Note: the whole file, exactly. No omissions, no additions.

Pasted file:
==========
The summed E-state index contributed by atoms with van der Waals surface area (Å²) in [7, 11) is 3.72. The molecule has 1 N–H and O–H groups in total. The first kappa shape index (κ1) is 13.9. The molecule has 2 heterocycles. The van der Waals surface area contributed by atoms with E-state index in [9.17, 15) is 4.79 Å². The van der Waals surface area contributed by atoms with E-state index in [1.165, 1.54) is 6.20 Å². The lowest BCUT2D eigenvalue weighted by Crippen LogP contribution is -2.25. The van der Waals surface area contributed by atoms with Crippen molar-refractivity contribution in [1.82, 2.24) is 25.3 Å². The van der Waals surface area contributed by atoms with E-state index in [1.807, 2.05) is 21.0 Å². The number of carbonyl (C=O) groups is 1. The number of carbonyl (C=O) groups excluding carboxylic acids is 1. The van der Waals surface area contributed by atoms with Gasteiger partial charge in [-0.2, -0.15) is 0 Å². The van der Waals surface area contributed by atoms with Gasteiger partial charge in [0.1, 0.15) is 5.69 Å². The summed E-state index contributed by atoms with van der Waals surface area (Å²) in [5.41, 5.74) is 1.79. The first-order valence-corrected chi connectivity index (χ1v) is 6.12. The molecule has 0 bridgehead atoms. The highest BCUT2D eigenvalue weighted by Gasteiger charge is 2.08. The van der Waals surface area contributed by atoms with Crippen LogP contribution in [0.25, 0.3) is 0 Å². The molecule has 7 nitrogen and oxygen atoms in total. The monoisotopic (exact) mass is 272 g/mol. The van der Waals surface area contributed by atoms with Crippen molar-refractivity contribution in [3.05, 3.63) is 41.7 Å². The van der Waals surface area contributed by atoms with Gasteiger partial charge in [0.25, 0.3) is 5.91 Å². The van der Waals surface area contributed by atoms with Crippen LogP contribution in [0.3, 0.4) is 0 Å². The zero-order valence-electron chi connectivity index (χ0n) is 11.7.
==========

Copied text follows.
The summed E-state index contributed by atoms with van der Waals surface area (Å²) in [7, 11) is 3.72. The molecule has 1 N–H and O–H groups in total. The first kappa shape index (κ1) is 13.9. The molecule has 2 heterocycles. The van der Waals surface area contributed by atoms with E-state index in [9.17, 15) is 4.79 Å². The van der Waals surface area contributed by atoms with E-state index in [1.165, 1.54) is 6.20 Å². The lowest BCUT2D eigenvalue weighted by Crippen LogP contribution is -2.25. The van der Waals surface area contributed by atoms with Crippen molar-refractivity contribution in [1.82, 2.24) is 25.3 Å². The van der Waals surface area contributed by atoms with E-state index in [1.807, 2.05) is 21.0 Å². The number of carbonyl (C=O) groups is 1. The number of carbonyl (C=O) groups excluding carboxylic acids is 1. The van der Waals surface area contributed by atoms with Gasteiger partial charge in [-0.2, -0.15) is 0 Å². The van der Waals surface area contributed by atoms with Gasteiger partial charge in [0.1, 0.15) is 5.69 Å². The summed E-state index contributed by atoms with van der Waals surface area (Å²) in [5.41, 5.74) is 1.79. The first-order valence-corrected chi connectivity index (χ1v) is 6.12. The molecule has 0 bridgehead atoms. The highest BCUT2D eigenvalue weighted by Gasteiger charge is 2.08. The van der Waals surface area contributed by atoms with Crippen LogP contribution in [0.25, 0.3) is 0 Å². The molecule has 7 nitrogen and oxygen atoms in total. The monoisotopic (exact) mass is 272 g/mol. The van der Waals surface area contributed by atoms with Crippen molar-refractivity contribution in [3.05, 3.63) is 41.7 Å². The van der Waals surface area contributed by atoms with Gasteiger partial charge in [0.25, 0.3) is 5.91 Å². The van der Waals surface area contributed by atoms with Crippen LogP contribution in [0.3, 0.4) is 0 Å². The zero-order valence-electron chi connectivity index (χ0n) is 11.7.